SB 514

84(R) - 2015
Senate Finance
Senate Finance
Government Contracts

Vote Recommendation

  • Neutral
  • Neutral
  • Neutral
  • Negative
  • Neutral


Larry Taylor

Bill Caption

Relating to a deduction under the franchise tax for certain contracts with the federal government.

Fiscal Notes

A fiscal note dated May 7, 2015 anticipate an two-year net impact to General Revenue Related Funds from CSSB 514 of $0 through the biennium ending August 31, 2017.

Additionally, the bill will have a direct impact of a revenue loss to the Property Tax Relief Fund of $32,705,000 for the 2016-17 biennium. Any loss to the Property Tax Relief Fund must be made up with an equal amount of General Revenue to fund the Foundation School Program.

Bill Analysis

Senate Bill 514 would amend Chapter 171 of the Tax Code related to the franchise tax to add that any costs not already subtracted as costs of goods sold and that are properly allowable under Federal Acquisition Regulation (48 C.F.R. Chapter 1), or a successor regulation, for contracts, or subcontracts supporting those contracts, for the sale of goods or services to the federal government by a taxable entity that is a party to at least one contract subject to the requirements of 48 C.F.R. Chapter 2, can be subtracted from the entity's total revenue from its entire business for the purpose of determining the taxable entity's margin.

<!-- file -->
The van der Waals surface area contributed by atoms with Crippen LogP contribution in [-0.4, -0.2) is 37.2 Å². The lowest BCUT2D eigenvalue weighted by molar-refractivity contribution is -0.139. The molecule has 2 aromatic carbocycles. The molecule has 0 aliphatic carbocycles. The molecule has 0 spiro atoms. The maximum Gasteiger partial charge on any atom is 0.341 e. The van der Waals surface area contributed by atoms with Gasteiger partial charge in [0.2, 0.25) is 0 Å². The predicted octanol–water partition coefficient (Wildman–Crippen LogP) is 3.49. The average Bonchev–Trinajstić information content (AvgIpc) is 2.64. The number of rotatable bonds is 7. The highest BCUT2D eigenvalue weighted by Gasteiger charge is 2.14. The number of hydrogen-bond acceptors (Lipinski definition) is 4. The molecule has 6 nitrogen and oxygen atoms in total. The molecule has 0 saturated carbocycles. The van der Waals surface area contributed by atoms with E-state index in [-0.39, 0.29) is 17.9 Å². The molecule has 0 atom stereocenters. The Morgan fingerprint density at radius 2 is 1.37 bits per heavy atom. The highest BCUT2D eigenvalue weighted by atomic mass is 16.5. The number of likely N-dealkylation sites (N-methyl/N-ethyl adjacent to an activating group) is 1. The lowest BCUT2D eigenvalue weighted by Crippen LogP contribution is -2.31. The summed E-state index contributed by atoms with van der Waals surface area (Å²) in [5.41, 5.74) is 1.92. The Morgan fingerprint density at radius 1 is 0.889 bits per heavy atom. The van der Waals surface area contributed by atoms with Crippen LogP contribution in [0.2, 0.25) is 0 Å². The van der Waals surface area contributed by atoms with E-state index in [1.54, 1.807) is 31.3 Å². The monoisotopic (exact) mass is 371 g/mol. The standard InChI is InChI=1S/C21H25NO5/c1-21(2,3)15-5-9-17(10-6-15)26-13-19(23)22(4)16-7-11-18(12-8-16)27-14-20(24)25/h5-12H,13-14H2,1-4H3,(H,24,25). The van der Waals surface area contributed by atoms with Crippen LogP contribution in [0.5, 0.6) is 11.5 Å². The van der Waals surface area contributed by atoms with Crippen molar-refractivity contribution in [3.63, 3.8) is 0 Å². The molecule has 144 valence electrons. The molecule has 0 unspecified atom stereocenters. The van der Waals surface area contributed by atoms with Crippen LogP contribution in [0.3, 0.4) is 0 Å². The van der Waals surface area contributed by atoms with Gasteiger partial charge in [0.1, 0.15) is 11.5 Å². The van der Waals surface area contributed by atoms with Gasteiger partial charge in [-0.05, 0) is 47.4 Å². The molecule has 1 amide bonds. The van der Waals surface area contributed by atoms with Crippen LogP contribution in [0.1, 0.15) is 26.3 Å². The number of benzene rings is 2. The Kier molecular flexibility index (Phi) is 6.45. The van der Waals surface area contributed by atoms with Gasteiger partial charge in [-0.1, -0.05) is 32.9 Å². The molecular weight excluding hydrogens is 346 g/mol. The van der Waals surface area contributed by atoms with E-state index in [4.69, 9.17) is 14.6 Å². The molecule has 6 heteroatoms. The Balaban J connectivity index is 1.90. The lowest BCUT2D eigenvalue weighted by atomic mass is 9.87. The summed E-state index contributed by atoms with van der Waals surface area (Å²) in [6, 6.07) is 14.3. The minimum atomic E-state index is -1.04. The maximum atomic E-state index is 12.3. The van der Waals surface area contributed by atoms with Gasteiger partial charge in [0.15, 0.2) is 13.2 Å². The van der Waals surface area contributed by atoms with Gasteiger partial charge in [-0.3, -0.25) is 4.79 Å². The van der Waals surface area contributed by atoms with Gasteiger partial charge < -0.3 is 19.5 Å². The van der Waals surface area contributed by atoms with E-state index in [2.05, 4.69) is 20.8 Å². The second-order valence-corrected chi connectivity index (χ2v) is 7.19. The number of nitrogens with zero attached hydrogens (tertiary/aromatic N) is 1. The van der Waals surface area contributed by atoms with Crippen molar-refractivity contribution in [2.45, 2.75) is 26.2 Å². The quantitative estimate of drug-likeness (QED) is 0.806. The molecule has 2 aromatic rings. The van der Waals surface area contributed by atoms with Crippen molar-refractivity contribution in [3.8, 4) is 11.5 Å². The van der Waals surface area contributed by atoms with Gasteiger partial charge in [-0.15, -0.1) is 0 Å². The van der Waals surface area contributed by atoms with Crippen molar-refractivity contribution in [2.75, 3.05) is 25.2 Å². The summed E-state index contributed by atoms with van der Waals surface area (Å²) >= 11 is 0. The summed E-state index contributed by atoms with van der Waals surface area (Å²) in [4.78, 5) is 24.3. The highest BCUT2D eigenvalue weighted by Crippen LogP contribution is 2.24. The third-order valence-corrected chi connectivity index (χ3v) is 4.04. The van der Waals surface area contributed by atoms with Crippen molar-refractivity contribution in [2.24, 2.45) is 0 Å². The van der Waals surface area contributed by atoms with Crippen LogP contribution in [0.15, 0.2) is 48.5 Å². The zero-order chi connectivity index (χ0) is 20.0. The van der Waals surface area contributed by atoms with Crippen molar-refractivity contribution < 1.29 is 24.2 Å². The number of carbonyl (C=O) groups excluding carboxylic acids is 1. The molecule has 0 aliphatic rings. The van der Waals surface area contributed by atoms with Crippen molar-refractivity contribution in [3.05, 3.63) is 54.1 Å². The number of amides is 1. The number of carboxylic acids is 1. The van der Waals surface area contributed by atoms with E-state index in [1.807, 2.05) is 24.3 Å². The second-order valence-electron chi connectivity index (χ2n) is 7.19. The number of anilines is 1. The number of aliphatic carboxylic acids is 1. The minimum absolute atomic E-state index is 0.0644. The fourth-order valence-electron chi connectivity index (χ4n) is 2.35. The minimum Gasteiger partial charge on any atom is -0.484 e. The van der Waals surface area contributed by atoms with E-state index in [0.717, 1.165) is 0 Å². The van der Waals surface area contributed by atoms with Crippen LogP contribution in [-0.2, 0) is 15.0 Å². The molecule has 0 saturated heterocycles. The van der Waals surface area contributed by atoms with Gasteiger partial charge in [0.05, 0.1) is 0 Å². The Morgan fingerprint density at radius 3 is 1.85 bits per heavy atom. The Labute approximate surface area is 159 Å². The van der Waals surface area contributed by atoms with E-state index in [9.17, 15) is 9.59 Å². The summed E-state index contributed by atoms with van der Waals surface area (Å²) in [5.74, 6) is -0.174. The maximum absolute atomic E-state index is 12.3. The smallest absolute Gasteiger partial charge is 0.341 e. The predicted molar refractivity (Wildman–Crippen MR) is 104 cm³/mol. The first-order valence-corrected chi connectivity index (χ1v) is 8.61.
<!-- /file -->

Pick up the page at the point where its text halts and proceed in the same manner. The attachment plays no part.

Vote Recommendation Notes

Senate Bill 514 would allow certain taxable entities that contract with the federal government to deduct certain costs related to these contracts in order to adjust their taxable margins. According to the statement of intent for the bill these entities mainly pertain to the aerospace and defense industry.

The franchise tax and particularly the computation to calculate the taxable margin of a taxable entity for the purpose of the tax are already very complicated. Senate Bill 514 would add to the complexity of the tax, but only to provide tax relief to a small portion of taxable entities. As a consequence, we do not support Senate Bill 514.

A better, long-term solution that could benefit everyone though would be to repeal or even phaseout the franchise tax.